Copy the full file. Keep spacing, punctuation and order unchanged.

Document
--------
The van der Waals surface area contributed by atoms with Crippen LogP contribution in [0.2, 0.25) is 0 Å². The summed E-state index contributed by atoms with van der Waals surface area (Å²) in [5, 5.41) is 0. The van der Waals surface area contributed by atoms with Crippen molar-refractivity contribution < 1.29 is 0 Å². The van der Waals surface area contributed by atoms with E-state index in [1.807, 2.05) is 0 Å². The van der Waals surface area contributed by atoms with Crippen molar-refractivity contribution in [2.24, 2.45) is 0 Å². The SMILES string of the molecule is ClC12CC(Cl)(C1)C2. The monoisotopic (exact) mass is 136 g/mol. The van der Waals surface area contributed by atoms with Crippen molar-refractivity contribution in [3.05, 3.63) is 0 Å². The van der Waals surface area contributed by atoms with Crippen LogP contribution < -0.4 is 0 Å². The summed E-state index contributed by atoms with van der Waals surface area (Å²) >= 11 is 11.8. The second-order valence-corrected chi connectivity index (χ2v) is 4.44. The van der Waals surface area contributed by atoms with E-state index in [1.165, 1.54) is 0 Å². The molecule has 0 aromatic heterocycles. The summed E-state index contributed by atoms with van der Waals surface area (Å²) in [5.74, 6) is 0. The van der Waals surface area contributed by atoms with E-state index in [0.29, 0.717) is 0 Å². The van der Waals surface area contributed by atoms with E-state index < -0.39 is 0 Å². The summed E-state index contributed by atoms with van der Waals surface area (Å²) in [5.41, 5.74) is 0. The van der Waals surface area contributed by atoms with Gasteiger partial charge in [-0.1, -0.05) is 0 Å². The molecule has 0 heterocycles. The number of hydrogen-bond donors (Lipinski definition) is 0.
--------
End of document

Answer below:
The van der Waals surface area contributed by atoms with Crippen LogP contribution in [0.2, 0.25) is 0 Å². The summed E-state index contributed by atoms with van der Waals surface area (Å²) in [5, 5.41) is 0. The van der Waals surface area contributed by atoms with Crippen molar-refractivity contribution < 1.29 is 0 Å². The van der Waals surface area contributed by atoms with E-state index in [1.807, 2.05) is 0 Å². The van der Waals surface area contributed by atoms with Crippen molar-refractivity contribution in [2.24, 2.45) is 0 Å². The SMILES string of the molecule is ClC12CC(Cl)(C1)C2. The monoisotopic (exact) mass is 136 g/mol. The van der Waals surface area contributed by atoms with Crippen molar-refractivity contribution in [3.05, 3.63) is 0 Å². The van der Waals surface area contributed by atoms with Crippen LogP contribution < -0.4 is 0 Å². The summed E-state index contributed by atoms with van der Waals surface area (Å²) >= 11 is 11.8. The second-order valence-corrected chi connectivity index (χ2v) is 4.44. The van der Waals surface area contributed by atoms with E-state index in [1.165, 1.54) is 0 Å². The molecule has 0 aromatic heterocycles. The summed E-state index contributed by atoms with van der Waals surface area (Å²) in [5.74, 6) is 0. The van der Waals surface area contributed by atoms with E-state index in [0.29, 0.717) is 0 Å². The van der Waals surface area contributed by atoms with E-state index < -0.39 is 0 Å². The summed E-state index contributed by atoms with van der Waals surface area (Å²) in [5.41, 5.74) is 0. The van der Waals surface area contributed by atoms with Gasteiger partial charge in [-0.1, -0.05) is 0 Å². The molecule has 0 heterocycles. The number of hydrogen-bond donors (Lipinski definition) is 0.